Jamaica Gleaner
Published: Sunday | August 9, 2009
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Floating memories

(1) Hugh Nash, chairman of the Jamaica Cultural Development Commission.
File photo
(2) 1962: A large crowd watches as the float parade passes through May Pen on Independence Day.
(3) 2008: Return to Paradise created by Jambiz for the recent Festival Float Parade and Grand Gala.

Brian Bonitto, Editor - Overseas Publications

They have been around since Jamaica's independence in August 1962. No celebration is complete without the festival floats.

Even though they have grown in size and design, the purpose of these mobile purveyors of nationalism remains: display Jamaica's hopes and aspirations.

"They serve to heighten this spectacle with visual impact of national messages," said Hugh Nash, chairman of the Jamaica Cultural Development Commission (JCDC), which organises the annual Independence celebrations.

Remembering the floats

"I remember when they [the floats] were pulled by tractors, some were mounted on small pick-ups and small utility trailers," he added. "Tractors were the big thing at that time."

Nash has been involved with the festivities since 1964, when the float was led by Miss Jamaica, Carole Joan Crawford. There was no parade in 1963.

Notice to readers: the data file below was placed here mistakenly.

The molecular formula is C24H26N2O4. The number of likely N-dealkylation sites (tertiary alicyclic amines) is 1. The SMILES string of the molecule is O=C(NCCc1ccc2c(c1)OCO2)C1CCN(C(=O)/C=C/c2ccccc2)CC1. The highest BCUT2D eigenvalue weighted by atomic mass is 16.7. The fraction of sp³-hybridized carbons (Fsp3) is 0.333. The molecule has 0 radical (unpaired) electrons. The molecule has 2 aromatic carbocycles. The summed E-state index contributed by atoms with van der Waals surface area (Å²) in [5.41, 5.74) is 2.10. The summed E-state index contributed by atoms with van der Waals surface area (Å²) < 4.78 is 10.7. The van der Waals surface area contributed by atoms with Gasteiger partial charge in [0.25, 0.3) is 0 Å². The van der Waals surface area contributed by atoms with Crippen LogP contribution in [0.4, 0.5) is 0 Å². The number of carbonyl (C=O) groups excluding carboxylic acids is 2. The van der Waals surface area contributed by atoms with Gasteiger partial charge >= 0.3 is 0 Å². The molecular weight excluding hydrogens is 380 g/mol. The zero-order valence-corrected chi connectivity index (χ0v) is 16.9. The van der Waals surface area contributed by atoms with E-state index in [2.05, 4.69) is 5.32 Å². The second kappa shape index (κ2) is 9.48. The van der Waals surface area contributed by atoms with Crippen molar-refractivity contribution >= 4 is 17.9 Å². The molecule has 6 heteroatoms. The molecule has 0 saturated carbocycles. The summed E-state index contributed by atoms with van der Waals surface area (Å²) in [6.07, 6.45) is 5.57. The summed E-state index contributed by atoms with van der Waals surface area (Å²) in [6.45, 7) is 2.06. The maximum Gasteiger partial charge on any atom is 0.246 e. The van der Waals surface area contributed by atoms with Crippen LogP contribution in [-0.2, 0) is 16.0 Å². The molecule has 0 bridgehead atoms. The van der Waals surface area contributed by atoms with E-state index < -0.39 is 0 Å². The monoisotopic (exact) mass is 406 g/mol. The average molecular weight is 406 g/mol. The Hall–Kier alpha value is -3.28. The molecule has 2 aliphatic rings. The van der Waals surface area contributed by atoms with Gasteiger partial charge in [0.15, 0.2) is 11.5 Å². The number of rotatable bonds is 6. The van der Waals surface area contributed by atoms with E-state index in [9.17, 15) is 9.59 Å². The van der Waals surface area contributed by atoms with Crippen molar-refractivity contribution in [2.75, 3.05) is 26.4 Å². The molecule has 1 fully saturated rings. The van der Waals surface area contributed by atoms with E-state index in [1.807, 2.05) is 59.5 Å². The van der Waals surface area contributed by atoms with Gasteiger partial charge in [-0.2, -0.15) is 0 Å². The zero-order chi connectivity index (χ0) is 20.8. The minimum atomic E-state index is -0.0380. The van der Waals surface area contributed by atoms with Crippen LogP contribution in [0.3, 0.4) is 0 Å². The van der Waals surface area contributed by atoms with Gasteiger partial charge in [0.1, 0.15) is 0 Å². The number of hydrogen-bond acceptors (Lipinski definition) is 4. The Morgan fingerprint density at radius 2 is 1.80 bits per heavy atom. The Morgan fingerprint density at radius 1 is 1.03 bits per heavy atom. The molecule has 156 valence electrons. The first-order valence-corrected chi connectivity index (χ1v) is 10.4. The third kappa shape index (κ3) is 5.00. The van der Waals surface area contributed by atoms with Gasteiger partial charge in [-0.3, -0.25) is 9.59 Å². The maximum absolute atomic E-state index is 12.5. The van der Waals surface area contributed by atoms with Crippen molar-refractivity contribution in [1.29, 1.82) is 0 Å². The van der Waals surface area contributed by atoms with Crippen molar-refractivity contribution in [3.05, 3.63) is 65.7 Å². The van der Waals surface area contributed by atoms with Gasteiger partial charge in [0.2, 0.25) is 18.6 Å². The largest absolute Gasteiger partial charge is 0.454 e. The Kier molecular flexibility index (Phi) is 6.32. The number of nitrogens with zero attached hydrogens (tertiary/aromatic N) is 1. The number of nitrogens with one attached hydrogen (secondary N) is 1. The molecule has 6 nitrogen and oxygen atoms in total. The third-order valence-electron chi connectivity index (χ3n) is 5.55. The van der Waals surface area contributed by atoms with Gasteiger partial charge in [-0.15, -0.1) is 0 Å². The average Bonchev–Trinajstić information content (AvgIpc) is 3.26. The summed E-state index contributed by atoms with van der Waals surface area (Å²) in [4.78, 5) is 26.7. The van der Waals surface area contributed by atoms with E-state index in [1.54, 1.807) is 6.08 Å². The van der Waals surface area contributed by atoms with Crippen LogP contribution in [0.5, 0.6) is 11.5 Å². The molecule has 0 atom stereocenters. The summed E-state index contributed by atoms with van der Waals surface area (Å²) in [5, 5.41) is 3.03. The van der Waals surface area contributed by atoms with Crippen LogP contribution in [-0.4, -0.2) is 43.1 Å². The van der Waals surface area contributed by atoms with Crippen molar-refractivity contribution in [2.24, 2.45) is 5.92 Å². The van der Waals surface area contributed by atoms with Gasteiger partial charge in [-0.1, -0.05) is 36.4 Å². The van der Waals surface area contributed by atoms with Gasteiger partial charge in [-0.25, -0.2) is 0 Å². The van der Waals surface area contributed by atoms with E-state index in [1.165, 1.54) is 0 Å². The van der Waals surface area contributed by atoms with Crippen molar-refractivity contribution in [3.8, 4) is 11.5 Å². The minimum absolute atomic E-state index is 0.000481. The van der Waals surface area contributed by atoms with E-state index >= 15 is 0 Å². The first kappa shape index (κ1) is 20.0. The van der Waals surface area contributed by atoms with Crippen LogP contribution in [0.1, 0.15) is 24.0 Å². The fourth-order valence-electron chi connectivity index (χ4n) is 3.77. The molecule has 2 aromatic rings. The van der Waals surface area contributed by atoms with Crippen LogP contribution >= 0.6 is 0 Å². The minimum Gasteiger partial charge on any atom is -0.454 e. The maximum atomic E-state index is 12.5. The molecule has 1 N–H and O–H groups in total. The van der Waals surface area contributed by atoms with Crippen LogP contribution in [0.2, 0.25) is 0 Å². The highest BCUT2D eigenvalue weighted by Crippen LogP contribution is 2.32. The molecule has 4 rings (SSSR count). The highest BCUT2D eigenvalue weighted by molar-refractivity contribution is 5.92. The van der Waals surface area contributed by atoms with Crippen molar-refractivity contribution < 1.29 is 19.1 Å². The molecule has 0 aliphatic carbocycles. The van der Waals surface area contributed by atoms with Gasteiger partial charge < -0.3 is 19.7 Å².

Nash said special arrangements had to be made in the early years for these unlicensed, heavy-duty farm equipment to be used on the roads.

"The traffic licences authority had to give permission by a temporary amendment of the regulation to use tractors and other motorised farm units on the streets," Nash explained.

"This is not necessary today."

Since trailers - the choice of vehicles in floats today - are licensed to use the roads there is no need for such allowances.

Floats are popular throughout the world. It is believed to have originated in the Middle Ages when churches used decorated wagons as movable scenery for plays.

Decorated barges

The name is reportedly derived from decorated barges which were towed along narrow waterways by parade marchers on the shore.

Nash said throughout the 1960s, due Jamaicans' inexperience at float-building, technical expertise had to be imported.

"Talents came in from former British colonies and Commonwealth countries as well as from firms out of New Orleans in the United States," he said.

Nash points out that technology has added a new dimension to the modern float. Back in the day, government vehicles announced their arrival.

"JIS vans with public address systems drove in front of the floats and made announcements as we went along," he recalled.

After a three-year absence, the float made a comeback last year.

Nash is optimistic it is here to stay.

"I'm quite confident they will continue as the visual impact is unquestionable and allows for illustrations of positive themes to be viewed by the audience along the route," he said.

In 1983, Hugh Nash was awarded the Order of Distinction Officer Class for his contribution to the development of festival. This was upgraded last Thursday to Commander Class.

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